Leaving Negative Reviews Online: Everything You Need to Know
20 Oct 2014 at 4:30pm
Written by Josh King, Avvo’s Vice President of Business Development and General Counsel
American consumers have strongly embraced online reviews of goods and services. According to the Nielsen Global Trust in Advertising Survey, online reviews have become one of the most trusted sources of consumer information when making purchasing decisions, trailing only behind branded websites and the gold standard of the personal referral.
What accounts for this phenomenon? It’s likely the fact that online reviews offer consumers a glimpse of the reality behind a product or service. With the marketing veneer stripped away, the truth of the consumer experience is revealed — both good and bad.
While this transparency is great for consumers, it’s not always so popular with businesses, particularly those that aren't providing the most up-to-scratch customer service. Rather than embrace online feedback as free market research, some businesses react by trying to prevent reviews, stifle feedback, or even by suing when negative opinions are voiced.
However, the fact that some businesses are thin-skinned shouldn’t stop you from making your online voice heard. Here are a few things to keep in mind when leaving reviews online, especially when your consumer experience was less than stellar:
While such tactics are rare, they haven’t escaped notice in California, which in September became the first state to ban the use of such blatantly anti-consumer rules. Other states are considering similar legislation, and a bill was recently introduced in Congress that would extend consumer protection nationwide.
Negative opinions are fair play, but get your facts straight
While a negative experience with a product or service can make you want to vent online, it’s important to understand the difference between opinion and fact. Consumers are free to express their opinions of businesses online, but playing fast and loose with the facts is dangerous.
Making false statements can form the basis for a defamation claim by the aggrieved business. What’s the difference between opinion and fact? “The restaurant was awful” is a statement of opinion, but “The restaurant uses spoiled food that will make you sick” is a statement of fact.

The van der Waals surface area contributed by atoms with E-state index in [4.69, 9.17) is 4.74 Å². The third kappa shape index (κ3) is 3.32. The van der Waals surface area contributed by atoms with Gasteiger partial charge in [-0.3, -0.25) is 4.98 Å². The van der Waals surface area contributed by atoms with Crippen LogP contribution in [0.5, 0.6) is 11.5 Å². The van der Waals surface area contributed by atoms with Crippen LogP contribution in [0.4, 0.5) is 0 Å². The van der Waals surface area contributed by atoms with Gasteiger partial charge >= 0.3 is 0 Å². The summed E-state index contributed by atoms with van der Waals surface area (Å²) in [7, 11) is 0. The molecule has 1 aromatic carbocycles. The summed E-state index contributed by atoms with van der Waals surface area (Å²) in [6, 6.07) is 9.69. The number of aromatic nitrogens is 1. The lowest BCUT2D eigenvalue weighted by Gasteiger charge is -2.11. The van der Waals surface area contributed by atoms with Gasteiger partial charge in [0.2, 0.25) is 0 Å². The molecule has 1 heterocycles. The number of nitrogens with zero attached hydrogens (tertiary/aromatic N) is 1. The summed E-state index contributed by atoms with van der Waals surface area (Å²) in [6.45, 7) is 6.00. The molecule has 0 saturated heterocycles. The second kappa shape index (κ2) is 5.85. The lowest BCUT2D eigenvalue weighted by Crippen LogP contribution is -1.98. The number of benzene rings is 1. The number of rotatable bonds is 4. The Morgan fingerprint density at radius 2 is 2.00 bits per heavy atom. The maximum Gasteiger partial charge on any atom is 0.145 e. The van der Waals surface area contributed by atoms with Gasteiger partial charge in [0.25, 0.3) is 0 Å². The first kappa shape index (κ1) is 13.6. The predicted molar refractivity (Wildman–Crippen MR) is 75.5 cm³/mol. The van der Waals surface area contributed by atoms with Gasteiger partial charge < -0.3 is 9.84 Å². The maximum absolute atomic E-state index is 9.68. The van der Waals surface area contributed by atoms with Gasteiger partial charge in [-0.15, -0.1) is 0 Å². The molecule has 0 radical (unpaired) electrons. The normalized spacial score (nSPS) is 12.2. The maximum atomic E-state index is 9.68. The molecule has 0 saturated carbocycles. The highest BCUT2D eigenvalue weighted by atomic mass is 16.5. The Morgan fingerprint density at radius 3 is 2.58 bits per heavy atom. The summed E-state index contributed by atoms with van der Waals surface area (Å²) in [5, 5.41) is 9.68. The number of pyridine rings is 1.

It’s also best to be as specific as possible when leaving online feedback. Detailed information, whether positive or negative, provides potential buyers with far more guidance than general, hyperbolic statements. It’s also less likely to create legal concerns, as being specific will help you stick to the true facts about your experience.
Federal law protects review sitesFederal law protects review sites like RealSelf and Avvo from being sued over the comments left in user reviews. ("No provider of an interactive computer service shall be treated as the publisher or speaker of any information provided by another information content provider.") However, that doesn’t mean such sites won’t maintain community guidelines and police reviews for compliance. When leaving a review, make sure it meets the guidelines of the site. The good news is that most site guidelines are designed to encourage honest, specific feedback, so if you follow the advice above, you should have no concerns about whether your review will be published.
Tell us what you think!Don’t let a few high-profile lawsuits and clumsy attempts at contractual gag orders keep you from voicing your opinions and experiences. By following the simple guidelines above, you can confidently contribute to the review ecosystem that benefits consumers and helps improve the quality of goods and services from those businesses that are willing to listen.
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